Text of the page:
I have walked through the valley of the shadow of death. After 30 funerals in 30 days, to quote The Grateful Dead, what a long, strange trip it’s been.
No, my circle of family and friends has not been decimated. I did not personally know any of these people, but met them through the local obituaries. I documented their goodbye services on The Family Plot Blog as the 30 Funerals in 30 Days Challenge.
As the self-proclaimed “Doyenne of Death,” I undertook this challenge for three reasons:
- To illustrate the many creative ways people celebrate the lives of those they love,
- To help reduce a fear of talking about death – something that will happen to all of us, and
- To show that funerals are a life cycle event much like a wedding, best planned more than a few days in advance.
I have witnessed such a wide range of events, both religious and non-religious.
Early on, there was Howard Strunk’s memorial luncheon at a bowling alley bar. Josie the bartender put it together because Howard’s wife didn’t want to have a funeral for him. Memorial services are for community, not just for the family.
Sam Baxter’s celebration at Balloon Fiesta Park took the cake for Memorial Service of the Month. He brought the Adams family of balloons to New Mexico in the 1980s. As his first two Adams balloons stood tethered, the several hundred assembled let fly a raft of multi-colored helium balloons. Then more than two-dozen hot air balloons took flight on a perfect day for flying, followed by a tailgate party of grand proportions.
Erika Langholf’s celebration of life was exactly that. The event at a funeral home chapel combined laughter and tears, with many stories told by family and friends. She was born in 1958, and the music reflected the era in which she came of age, including Queen, Rod Stewart, Journey, and, reflective of Erika’s keen sense of humor, “Spirit in the Sky” by Norman Greenbaum.
Even within the confines of an established ritual, funerals can be personalized.
Lonnie Chavez’s funeral at Our Lady of Sorrows Catholic Church followed the form for a funeral Mass. However, as soon as I walked into the church, I could tell Lonnie was a Dallas Cowboys fan. From the blue casket with the team logo and blue and white flower arrangements, to both the deceased and the pallbearers in Cowboys football jerseys, what a way to ride off into the sunset.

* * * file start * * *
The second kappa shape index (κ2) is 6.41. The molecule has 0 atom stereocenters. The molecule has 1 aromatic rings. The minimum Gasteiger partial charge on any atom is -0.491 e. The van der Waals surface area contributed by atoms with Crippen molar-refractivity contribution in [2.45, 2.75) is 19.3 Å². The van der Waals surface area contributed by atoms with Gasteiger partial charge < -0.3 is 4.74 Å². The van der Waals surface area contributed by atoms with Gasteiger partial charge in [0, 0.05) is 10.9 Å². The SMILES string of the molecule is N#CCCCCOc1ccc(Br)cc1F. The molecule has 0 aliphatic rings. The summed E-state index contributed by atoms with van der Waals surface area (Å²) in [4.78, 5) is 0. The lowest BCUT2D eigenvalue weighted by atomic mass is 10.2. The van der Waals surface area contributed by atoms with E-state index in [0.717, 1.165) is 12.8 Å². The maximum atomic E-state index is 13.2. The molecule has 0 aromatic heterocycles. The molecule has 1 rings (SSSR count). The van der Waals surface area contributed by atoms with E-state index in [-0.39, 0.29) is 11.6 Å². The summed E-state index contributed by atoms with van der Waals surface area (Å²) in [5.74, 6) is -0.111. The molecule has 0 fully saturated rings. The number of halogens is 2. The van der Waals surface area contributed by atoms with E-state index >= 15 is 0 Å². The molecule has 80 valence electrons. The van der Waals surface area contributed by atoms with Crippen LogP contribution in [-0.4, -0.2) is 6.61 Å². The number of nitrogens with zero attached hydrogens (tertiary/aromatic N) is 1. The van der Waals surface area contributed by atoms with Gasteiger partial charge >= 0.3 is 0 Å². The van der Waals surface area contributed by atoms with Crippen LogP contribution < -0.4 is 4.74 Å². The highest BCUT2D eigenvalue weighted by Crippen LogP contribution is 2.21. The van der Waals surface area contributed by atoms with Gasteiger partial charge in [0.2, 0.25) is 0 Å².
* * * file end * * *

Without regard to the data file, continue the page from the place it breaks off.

Here are a few statistics from the 30 Funerals in 30 Days Challenge:
- The oldest person memorialized was a 90-year-old; the youngest was a 25-year-old.
- Sixteen of the deaths could be considered expected (long-term illness or advanced age) and 14 were unexpected (heart attack, stroke, accident, or medical mishap).
- Of all the event locations, 11 were at a funeral home, six were at houses of worship, five were in cemeteries, and eight were held in other settings, including at a private residence, at the Albuquerque International Balloon Fiesta Park, in a Japanese garden, at an open space picnic area, and at the German American Club.
- Thirteen of the events (nearly half) were creative celebrations of life with little or no religious references, or some spiritual readings but not a religious service.
Of the 30 events, almost half of these deaths were unexpected. Since we never know when our number will be up, it’s vital to have a conversation today about how you’d like your life to be celebrated. Time may be shorter than we may think.
Gail Rubin is a Certified Celebrant who brings light to a dark subject and helps get funeral planning conversations started. Her award-winning book, A Good Goodbye: Funeral Planning for Those Who Don’t Plan to Die (Light Tree Press), was ForeWord Reviews’ Book of the Year Award finalist in the Family & Relationships category. The book is available in print and ebook formats at Amazon.com, Barnes&Noble.com, and at AGoodGoodbye.com.
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